I know nothing about internet dating. So I’m not going to blog much about it, if anyone wants to write a guest post about why it’s great, or why it’s dreadful please get in touch. I’m sure it’s something people are interested in and a challenge for Christians to know how to engage with it. Otherwise you’ll just get my ignorant ramblings at some point in the future.
But that’s not what I’m writing about now. This is something that I do not need to know much about to be outraged. Advertising encouraging people to have an affair. It is wrong, it is immoral and it is a deeply disturbing aspect of our society that tolerates and perpetuates such damaging behaviour.
Jon Kuhrt has taken on this shameful type of advertising before, last year a website ran billboard posters encouraging affairs, Jon stepped up to the plate, took them on and won. But now they are back at it again, different name, different website, same horrific attempt to profiteer by ruining marriages. Jon’s written an open letter to the boss, Ross Williams, of the parent company, Global Personals. Read through his letter and I’d encourage you to give them a call and express your thoughts in a kind and considered manner. Also, join the facebook group for the campaign. For good reason the name of the site is being kept out of this, the controversy could just end up sending more traffic to the site.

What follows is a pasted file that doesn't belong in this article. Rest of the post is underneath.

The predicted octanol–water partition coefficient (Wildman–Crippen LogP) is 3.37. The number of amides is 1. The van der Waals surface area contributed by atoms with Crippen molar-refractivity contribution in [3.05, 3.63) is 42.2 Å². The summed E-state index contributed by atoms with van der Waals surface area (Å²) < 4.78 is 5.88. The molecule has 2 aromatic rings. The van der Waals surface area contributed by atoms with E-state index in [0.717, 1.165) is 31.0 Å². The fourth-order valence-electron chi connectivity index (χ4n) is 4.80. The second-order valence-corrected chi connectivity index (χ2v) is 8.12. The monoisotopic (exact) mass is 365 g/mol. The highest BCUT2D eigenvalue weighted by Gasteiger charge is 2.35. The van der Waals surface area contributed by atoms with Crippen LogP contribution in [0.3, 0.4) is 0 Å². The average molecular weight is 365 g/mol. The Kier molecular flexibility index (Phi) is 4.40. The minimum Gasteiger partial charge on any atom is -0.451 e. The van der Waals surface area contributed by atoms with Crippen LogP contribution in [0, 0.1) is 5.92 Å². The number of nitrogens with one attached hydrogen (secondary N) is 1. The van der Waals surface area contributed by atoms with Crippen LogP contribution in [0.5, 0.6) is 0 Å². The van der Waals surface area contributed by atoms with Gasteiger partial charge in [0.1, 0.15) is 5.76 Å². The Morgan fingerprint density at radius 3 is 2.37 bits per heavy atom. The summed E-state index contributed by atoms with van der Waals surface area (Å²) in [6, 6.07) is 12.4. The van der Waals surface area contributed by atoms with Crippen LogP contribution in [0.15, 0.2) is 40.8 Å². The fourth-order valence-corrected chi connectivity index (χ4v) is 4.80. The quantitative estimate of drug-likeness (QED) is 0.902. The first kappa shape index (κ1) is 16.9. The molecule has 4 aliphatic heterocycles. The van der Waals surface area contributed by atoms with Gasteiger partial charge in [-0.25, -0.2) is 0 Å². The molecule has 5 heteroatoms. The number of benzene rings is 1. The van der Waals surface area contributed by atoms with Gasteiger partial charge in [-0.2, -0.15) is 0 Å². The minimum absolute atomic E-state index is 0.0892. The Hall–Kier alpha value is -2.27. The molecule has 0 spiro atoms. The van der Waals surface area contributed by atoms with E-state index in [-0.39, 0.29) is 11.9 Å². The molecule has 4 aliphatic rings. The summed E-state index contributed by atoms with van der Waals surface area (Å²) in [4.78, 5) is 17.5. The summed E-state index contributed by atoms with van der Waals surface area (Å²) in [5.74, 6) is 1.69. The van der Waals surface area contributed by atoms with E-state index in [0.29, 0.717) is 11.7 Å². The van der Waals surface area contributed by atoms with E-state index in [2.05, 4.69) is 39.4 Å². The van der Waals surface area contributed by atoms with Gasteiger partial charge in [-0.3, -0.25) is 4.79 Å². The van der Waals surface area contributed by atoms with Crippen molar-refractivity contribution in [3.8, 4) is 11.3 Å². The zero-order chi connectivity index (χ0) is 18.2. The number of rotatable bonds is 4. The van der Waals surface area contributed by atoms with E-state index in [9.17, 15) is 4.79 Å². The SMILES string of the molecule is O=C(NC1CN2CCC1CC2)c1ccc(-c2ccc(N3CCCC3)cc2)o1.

And that’s almost all I would have to say on the topic.
If it wasn’t for www.justchristiandating.com which I stumbled upon while digging around the Global Personal website, which conveniently seems to be undergoing some redevelopment right now.
So a Christian dating website is part of a company which also runs a site which promotes unfaithfulness. It would seem so. That is, if you want to describe Just Christian Dating as a Christian dating website. Because it can’t be, unless you want to also call the mafia turning up for confession as the epitome of radical discipleship.
There are somethings which we shouldn’t accept. They may not be illegal, but the brazen attempt to make money by pulling people’s lives apart should not go unnoticed. And the thought that by putting ‘Christian’ into a dating site’s address could make it so.
Actually, that’s not so uncommon a problem. It’s not just online dating entrepreneurs who market their products to the church. We do it too. The books and the music, the conferences and the courses. If we call something Christian then surely Christians will buy. Sadly we are too often sucked into this lie.
I’m not convinced about Christian dating websites, but if we are going to use them, please make sure they’re not money spinners tied to an enterprise which Jon Kurht describes as “like a drug dealer who promotes what they are pushing as harmless when really they are trading in something deadly and destructive”.